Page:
Data as at 31 December, 2017. Number of holdings and countries for the S&P/ASX 300 Index and MSCI ACWI (All Country World Index) Investable Market Index (IMI) as at 31 December 2017. S&P/ASX data © 2018 S&P Dow Jones Indices LLC, a division of S&P Global. All rights reserved. MSCI data copyright MSCI 2018, all rights reserved. Indices are not available for direct investment. Their performance does not reflect the expenses associated with the management of an actual portfolio. International investing involves special risks such as currency fluctuation and political instability. Investing in emerging markets may accentuate these risks. Past performance is no guarantee of future results. Diversification does not eliminate the risk of market loss. 

7. Will making frequent changes to my portfolio help me achieve investment success?

It’s tough, if not impossible, to know which market segments will outperform from period to period.

Accordingly, it’s better to avoid market timing calls and other unnecessary changes that can be costly. Allowing emotions or opinions about short-term market conditions to impact long-term investment decisions can lead to disappointing results.



Annual Returns by Market Index
Key Questions for Long-Term Investors - Exhibit 7

In Australian dollars. Data is the annual return to 31 December 2017. Data used for each asset class is as follows: Australian Large: S&P/ASX100 Index (Total Return), Australian Small: S&P/ASX Small Ordinaries Index (Total Return), Australian Value: S&P Australia BMI Value Index (gross dividends), Property: S&P Global REIT Index (gross dividends), Global Large + Mid: MSCI World Index, (gross dividends), Global Small: MSCI World Small Cap Index (gross dividends), Global Value: MSCI World Value Index (gross dividends), Cash: Bloomberg AusBond Bank Bill Index, Emerging Markets: MSCI Emerging Markets Index (gross dividends), Fixed Interest: Bloomberg Barclays Global Aggregate Bond Index (hedged to AUD). S&P/ASX data © 2018 S&P Dow Jones Indices LLC, a division of S&P Global. All rights reserved. MSCI data © MSCI 2018, all rights reserved. Data provided by Bloomberg. Bloomberg Barclays data provided by Bloomberg. Indices are not available for direct investment. Their performance does not reflect the expenses associated with the management of an actual portfolio. Past performance is no guarantee of future results.

 


8. Should I make changes to my portfolio based on what I’m hearing in the news?

Daily market news and commentary can challenge your investment discipline. Some messages stir anxiety about the future, while others tempt you to chase the latest investment fad. If headlines are unsettling, consider the source and try to maintain a long-term perspective.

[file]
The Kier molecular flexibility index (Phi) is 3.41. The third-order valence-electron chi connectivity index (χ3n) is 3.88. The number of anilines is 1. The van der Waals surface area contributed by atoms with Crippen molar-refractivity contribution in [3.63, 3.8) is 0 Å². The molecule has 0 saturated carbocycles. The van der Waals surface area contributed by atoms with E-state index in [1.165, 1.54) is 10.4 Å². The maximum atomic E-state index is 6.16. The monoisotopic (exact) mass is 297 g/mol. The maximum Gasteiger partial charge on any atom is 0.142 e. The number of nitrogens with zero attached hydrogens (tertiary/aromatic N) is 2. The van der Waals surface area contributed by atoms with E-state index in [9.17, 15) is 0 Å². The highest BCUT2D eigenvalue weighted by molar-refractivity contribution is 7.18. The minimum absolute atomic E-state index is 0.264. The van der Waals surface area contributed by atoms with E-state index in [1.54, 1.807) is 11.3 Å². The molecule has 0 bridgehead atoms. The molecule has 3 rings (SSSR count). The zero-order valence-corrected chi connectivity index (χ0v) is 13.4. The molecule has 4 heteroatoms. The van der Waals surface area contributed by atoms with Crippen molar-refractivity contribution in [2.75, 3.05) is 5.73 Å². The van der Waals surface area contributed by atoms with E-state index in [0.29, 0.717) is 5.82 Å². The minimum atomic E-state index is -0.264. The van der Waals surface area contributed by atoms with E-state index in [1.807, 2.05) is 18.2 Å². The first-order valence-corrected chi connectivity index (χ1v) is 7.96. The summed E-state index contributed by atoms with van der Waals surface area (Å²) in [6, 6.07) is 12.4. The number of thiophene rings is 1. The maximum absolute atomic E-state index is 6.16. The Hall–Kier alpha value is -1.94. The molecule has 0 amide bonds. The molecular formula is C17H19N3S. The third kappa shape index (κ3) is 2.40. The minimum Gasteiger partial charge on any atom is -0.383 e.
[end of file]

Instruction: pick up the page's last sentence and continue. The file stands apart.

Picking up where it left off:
Key Questions for Long-Term Investors - Exhibit 8

 9. So, what should I be doing?

Work closely with a financial advisor who can offer expertise and guidance to help you focus on actions that add value. Focusing on what you can control can lead to a better investment experience.

  • Create an investment plan to fit your needs and risk tolerance.
  • Structure a portfolio along the dimensions of expected returns.
  • Diversify globally.
  • Manage expenses, turnover, and taxes.
  • Stay disciplined through market dips and swings. 
Previous Post
Next Post

APPENDIX

 

The U.S. mutual funds referred to in this publication are not registered as managed investment schemes with the Australian Securities and Investments Commission and as such these funds are not currently available to Australian investors.

 

Question 2: The sample includes US mutual funds at the beginning of the 15-year period ending 31 December 2017. Each fund is evaluated relative to the Morningstar index assigned to the fund’s category at the start of the evaluation period. So, if, for example, a fund changes from Large Value to Large Growth during the evaluation period, then its return will still be compared to the Large Value category index. Surviving funds are those with return observations for every month of the sample period. Winner funds are those that survived and whose cumulative net return over the period exceeded that of their respective Morningstar category index.

 

Question 3: This study evaluated US mutual fund performance persistence over rolling periods from 2001 through 2017. Each year, funds are sorted within their category based on their previous three-year total return. Those ranked in the top quartile (25%) of returns are evaluated over the following three-year period. The chart shows the average percentage of top-ranked equity and fixed income funds that kept their top ranking in the subsequent period.

 

Questions 2 and 3: US-domiciled open-end mutual fund data is from Morningstar and Center for Research in Security Prices (CRSP) from the University of Chicago. Index funds and fund-of-funds are excluded from the sample. See Dimensional's “Mutual Fund Landscape 2018”  for more detail, including Morningstar categories included in the fund samples. Past performance is no guarantee of future results.

 

All investing is subject to risks, including market fluctuations and possible loss of the principal amount invested. There is no guarantee the strategies will be successful.

 

This material has been prepared by DFA Australia Limited (AFS License No. 238093, ABN 46 065 937 671) and is provided for information only. No account has been taken of the objectives, financial situation or needs of any particular person. Accordingly, to the extent this material constitutes general financial product advice, investors should, before acting on the advice, consider the appropriateness of the advice, having regard to the investor’s objectives, financial situation and needs. This is not an offer or recommendation to buy or sell securities or other financial products, nor a solicitation for deposits or other business, whether directly or indirectly. Any opinions expressed in this publication reflect our judgement at the date of publication and are subject to change.